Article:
Leaving aside death and taxes, there is at least one more thing that I am confident we can add to the list of life’s certainties, at least in the world of policy schools: thoughts on how to help the very poor in the Global South. The World Bank defines extreme poverty as those living on less than $1.25 a day; these are the living conditions of 1.3 billion people worldwide. Developmental economist Paul Collier calls them the “bottom billion.”
Allow me to indulge in a presumption and say that plenty of us have probably thought of some ways to help the poor in less developed countries. Indeed, there is an academic discipline that has arisen out of this, with many smart people coming up with grand theories on how to alleviate poverty. We have the pro-foreign-aid side, embodied in academics such as Jeffrey Sachs. Then we have the “trade, not aid” philosophy, embodied in such economists as Dambisa Moyo. Then of course, we also have some academics whose views would raise a few eyebrows, like Paul Romer’s idea of establishing “charter cities.”
It would be tempting to conclude that every book on international development issues seems to propose some grand theory on how best to help the poor in the Global South. Admittedly this is how I felt the first time someone recommended that I check out Poor Economics: A Radical Rethinking of the Way to Fight Global Poverty, by Abhijit V. Banerjee & Esther Duflo. Doesn’t every book on international development always propose “some radical solutions” and pay homage to the notion that the “system is broken”? Suffice to say, I was a skeptic, despite it being the winner of the Financial Post’s Business Book of the Year award in 2011. Instead, as I began reading, I quickly abandoned my idea of the book as being yet another effort in grand theorization.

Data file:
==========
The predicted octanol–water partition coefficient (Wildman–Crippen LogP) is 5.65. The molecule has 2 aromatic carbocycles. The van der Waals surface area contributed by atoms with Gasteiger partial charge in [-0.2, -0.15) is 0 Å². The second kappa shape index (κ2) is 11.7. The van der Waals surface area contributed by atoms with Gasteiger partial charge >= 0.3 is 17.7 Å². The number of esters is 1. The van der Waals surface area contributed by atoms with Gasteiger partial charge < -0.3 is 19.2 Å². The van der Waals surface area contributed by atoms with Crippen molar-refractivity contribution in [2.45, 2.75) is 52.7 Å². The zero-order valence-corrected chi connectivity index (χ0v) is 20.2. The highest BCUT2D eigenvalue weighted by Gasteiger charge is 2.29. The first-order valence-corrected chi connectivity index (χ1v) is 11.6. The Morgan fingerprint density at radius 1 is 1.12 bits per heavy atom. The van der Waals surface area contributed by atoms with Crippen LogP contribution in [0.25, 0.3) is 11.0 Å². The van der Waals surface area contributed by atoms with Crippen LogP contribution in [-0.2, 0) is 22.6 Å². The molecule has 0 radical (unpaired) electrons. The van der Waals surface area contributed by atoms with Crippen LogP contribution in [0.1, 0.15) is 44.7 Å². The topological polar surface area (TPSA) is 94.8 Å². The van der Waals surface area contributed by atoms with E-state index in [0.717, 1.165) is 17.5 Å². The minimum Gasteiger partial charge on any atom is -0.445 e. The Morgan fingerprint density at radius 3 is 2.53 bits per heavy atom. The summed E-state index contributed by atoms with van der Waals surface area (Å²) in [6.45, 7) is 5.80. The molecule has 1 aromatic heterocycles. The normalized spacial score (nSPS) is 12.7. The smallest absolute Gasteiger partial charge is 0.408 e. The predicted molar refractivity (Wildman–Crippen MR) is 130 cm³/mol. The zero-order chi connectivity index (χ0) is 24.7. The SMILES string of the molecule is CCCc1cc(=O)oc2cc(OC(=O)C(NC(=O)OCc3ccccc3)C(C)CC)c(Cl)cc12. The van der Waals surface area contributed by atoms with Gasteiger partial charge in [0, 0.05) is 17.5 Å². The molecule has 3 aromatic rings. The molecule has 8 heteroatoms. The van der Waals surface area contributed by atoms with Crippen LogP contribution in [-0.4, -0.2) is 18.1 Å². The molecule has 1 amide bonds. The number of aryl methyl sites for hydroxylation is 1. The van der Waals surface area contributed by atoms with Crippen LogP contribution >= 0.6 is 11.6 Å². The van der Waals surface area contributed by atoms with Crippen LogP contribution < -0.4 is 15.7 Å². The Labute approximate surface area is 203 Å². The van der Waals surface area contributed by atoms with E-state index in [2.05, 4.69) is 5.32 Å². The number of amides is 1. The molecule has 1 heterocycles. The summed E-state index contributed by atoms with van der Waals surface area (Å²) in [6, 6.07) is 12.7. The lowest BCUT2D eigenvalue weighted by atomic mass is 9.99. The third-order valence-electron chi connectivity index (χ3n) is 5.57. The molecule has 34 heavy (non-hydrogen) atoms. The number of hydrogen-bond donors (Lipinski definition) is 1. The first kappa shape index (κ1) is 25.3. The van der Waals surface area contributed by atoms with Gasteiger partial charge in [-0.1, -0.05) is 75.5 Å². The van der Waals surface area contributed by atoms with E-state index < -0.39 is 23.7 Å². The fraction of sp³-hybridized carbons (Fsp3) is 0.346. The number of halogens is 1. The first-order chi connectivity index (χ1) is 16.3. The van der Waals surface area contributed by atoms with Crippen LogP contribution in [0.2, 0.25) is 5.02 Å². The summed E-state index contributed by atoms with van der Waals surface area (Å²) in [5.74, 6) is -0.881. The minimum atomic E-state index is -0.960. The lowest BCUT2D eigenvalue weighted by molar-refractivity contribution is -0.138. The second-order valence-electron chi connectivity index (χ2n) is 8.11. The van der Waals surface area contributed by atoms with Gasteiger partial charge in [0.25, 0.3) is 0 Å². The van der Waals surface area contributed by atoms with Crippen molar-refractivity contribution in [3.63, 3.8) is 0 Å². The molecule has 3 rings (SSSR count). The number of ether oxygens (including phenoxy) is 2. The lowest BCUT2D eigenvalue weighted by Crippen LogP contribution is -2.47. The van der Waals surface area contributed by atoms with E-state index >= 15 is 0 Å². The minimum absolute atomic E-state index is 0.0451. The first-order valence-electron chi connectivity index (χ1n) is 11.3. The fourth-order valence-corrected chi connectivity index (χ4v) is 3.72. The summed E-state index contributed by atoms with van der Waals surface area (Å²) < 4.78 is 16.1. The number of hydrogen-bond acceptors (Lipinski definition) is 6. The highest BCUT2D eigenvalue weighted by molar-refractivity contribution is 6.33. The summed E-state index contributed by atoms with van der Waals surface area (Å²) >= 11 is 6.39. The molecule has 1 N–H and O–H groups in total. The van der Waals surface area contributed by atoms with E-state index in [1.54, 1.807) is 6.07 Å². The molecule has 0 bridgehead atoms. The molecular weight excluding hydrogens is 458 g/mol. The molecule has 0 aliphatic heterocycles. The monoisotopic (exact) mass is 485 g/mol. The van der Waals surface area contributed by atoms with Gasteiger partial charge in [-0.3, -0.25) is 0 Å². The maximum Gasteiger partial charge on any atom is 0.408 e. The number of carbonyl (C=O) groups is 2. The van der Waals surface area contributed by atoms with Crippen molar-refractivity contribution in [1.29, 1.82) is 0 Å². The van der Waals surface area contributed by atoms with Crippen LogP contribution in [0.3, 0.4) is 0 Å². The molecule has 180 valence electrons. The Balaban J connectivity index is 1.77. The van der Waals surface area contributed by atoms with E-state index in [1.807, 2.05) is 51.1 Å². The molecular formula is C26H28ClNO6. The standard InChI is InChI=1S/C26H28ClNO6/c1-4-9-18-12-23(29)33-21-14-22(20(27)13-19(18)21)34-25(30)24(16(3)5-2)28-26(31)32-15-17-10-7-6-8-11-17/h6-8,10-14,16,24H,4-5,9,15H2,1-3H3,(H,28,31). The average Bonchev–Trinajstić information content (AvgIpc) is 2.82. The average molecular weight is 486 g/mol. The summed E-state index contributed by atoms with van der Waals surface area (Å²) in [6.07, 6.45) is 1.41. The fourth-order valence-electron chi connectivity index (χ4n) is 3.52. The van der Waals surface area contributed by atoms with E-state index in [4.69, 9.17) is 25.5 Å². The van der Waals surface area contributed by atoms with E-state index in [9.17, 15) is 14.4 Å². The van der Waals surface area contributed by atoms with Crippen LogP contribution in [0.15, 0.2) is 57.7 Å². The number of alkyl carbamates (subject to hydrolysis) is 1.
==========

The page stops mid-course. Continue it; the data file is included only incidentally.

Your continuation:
What is striking about the book is how modest its entire premise is. The authors make references to the grand theories surrounding international development to frame their book, situating themselves as somewhere outside the whole “supply wallahs” (pro-foreign aid) versus “demand wallahs” (anti-foreign aid) debate. Their entire answer to the question on what works in helping the extreme poor is a well-known cop-out answer to every question: “It depends.” They argue quite persuasively that international development strategies aimed at alleviating poverty in the Global South tend to be prescribed at a universalized level. This fails to take into account more micro-level structures that extend all the way down to the end-user themselves – the extreme poor that these strategies are intended to help. The poor in the global south are not a monolith, and development strategies need to take this into account.